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Gray bat

The gray bat (Myotis grisescens) is primarily found in Alabama, northern Arkansas, Kentucky, Missouri, and Tennessee, but has also been documented in northwestern Florida, western Georgia, southwestern Kansas, south Indiana, south and southwestern Illinois, northeastern Oklahoma, northeastern Mississippi, western Virginia, and possibly western North Carolina [1]. About 95% of hibernating bats are found in just eight caves: two in Tennessee, three in Missouri, and one each in Kentucky, Alabama and Arkansas [2]. The primary threat to the species is disturbance and vandalism of maternity and hibernacula caves which can cause mortality of young bats and abndonment of caves.

Approximately 2.25 million gray bats existed in 1970 [1]. It was placed on the endangered species in 1976 and continued to declining from 2.0 million bats in 1979, to 1.6 million in 1982 to 1.5 million in 1992 [3]. Thereafter it strongly increased to 2.3 million in 2001 [3] and 2.5 million in 2003 [4]. The U.S. Fish and Wildlife Service has announced an intent to downlist the bat to threatened [6], but has not issued a formal proposal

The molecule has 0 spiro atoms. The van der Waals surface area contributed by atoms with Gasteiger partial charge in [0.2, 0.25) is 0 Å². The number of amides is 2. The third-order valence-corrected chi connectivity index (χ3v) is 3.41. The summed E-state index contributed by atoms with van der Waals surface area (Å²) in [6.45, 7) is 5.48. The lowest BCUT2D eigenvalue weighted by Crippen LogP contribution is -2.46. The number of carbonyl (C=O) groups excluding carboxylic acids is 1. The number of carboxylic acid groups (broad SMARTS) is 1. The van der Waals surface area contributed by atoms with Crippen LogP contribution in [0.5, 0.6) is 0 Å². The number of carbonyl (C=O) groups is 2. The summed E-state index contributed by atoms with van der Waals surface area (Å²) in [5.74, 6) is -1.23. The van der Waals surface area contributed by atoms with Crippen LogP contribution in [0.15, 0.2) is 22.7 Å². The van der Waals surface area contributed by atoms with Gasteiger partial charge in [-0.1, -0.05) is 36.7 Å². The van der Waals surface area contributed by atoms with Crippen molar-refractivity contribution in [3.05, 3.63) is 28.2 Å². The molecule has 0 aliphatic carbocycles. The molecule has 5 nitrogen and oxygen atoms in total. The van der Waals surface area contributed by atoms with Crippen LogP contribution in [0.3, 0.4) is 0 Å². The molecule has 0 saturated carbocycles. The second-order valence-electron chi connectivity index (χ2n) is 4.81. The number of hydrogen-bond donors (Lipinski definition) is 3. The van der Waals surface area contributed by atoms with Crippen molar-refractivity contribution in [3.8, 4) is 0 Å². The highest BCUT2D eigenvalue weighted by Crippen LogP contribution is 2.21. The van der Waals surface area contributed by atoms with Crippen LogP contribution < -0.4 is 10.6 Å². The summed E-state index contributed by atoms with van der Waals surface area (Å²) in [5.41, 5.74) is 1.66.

Missouri. 23 maternity sites in 15 counties were surveyed in 2004 [5]. The population level consistent with recent surveys and higher than thirty years ago. The Mary Lawson Cave was purchase by the state in 2003 and bat gate was installed in 2004. The summer count at the site was 40,000 to 54,000 bats. Tumbling Creek Cave housed 12,000 bats in 1998, 19,000 in 2003, and 21,000-37,000 in 2004. An internal gate was removed and external chute gate added between the 2003 and 2004 counts.

[1] USFWS. 1992. Endangered and Threatened Species of the Southeastern United States. U.S. Fish and Wildlife Service, Southeast Region.
[2] Harvey, M.J. and R.K. Redman. 2003. Endangered Bats of Arkansas: Distribution, Status, and Ecology (2002-2003). Annual Report to Arkansas Game and Fish Commission.
[3] Mitchell, W.A. and C.O. Martin. 2002. Cave- and Crevice-Dwelling Bats on USACE Projects: Gray Bat. ERDC TN-EMRRP-SI-25.
[4] Harvey, M.J., R.K. Redman and C.S. Chaney. 2004. Endangered Bats of Arkansas: Distribution, Status and Ecology (2003-2004). Annual Report to Arkansas Game and Fish Commission, Project Number W-56-R.
[5] Homer, P. 2005. Missouri's Threatened and Endangered Species Accomplishment Report: July 1, 2004 - June 30, 2005. Missouri Department of Conservation.
[6] Department of Interior. 2002. Semiannual Regulatory Agenda. December 9, 2002 (67 FR 74583)

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